Dangerous Dogs Act 1991 (amended 1997).
Commonly referred to as the DDA, the Dangerous Dogs Act was introduced in August 1991, amended in 1997 and 2014.
The Legislation is composed of different sections and while many still think of the DDA as the “pit bull law” it actually covers all dogs of any breed, type or cross.
Dangerous Dogs Act Amendments - the commencent date for these changes to the DDA is the 13th May 2014
Dangerous Dogs Act - An Overview
Dangerous Dogs Act - In Detail & Practice
Statute and Case Law
The Dogs Act 1871
Only section two of the Dogs Act 1871 remains in force at the present time. Section two of the Dogs Act refers to a dog that is dangerous and not kept under proper control and can result in control orders or destruction of the dog.
The Dogs Act is a civil act and can therefore be brought by anyone.
Unlike Section three of the DDA the Dogs Act covers private and public property so if a dog is dangerous and not kept under proper control, even on its own property, a case may be brought. The Dogs Act only applies to the owner of the dog, regardless of who is in charge of the dog at the time.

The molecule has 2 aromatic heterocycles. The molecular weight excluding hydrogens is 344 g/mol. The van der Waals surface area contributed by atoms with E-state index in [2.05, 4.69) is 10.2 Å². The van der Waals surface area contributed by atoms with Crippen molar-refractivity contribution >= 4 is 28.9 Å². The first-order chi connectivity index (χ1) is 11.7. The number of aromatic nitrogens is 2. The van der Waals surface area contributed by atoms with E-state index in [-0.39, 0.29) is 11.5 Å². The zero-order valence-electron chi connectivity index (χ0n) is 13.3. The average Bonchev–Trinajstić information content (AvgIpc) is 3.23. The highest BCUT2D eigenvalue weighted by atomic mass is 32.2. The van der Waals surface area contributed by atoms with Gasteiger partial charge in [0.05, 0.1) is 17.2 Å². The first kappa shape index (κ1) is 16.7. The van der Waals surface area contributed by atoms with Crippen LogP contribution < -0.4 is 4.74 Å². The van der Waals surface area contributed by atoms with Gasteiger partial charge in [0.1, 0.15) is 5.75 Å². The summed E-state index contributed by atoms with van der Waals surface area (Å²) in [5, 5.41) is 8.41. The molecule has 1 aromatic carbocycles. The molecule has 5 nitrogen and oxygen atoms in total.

There isn’t any presumption towards destruction unlike Section Three and fines and compensation orders cannot be granted by the court. The Dogs Act itself has no rights of seizure however a dog may be able to be seized under the Criminal Evidence Act.
In a case brought under the Dogs Act the prosecution must prove that the dog itself is dangerous, not that the dog acted dangerously and that the dog was not kept under proper control. One incident is often not enough to prove a dog is dangerous and ensuring the defence team carry out independent behavioural reports on the dog is strongly recommended.
As a civil act legal aid is not available and the cost of defending a case can be extreme. Curiously should you lose you may well be granted legal aid on appeal as your appeal will be under a criminal offence.
While care has been taken to ensure information is correct it must be noted that this site should be considered a guide only. If you find yourself affected by legislation you must seek legal representation. Information given is for England and Wales only. Legislation in Scotland and N. Ireland may differ.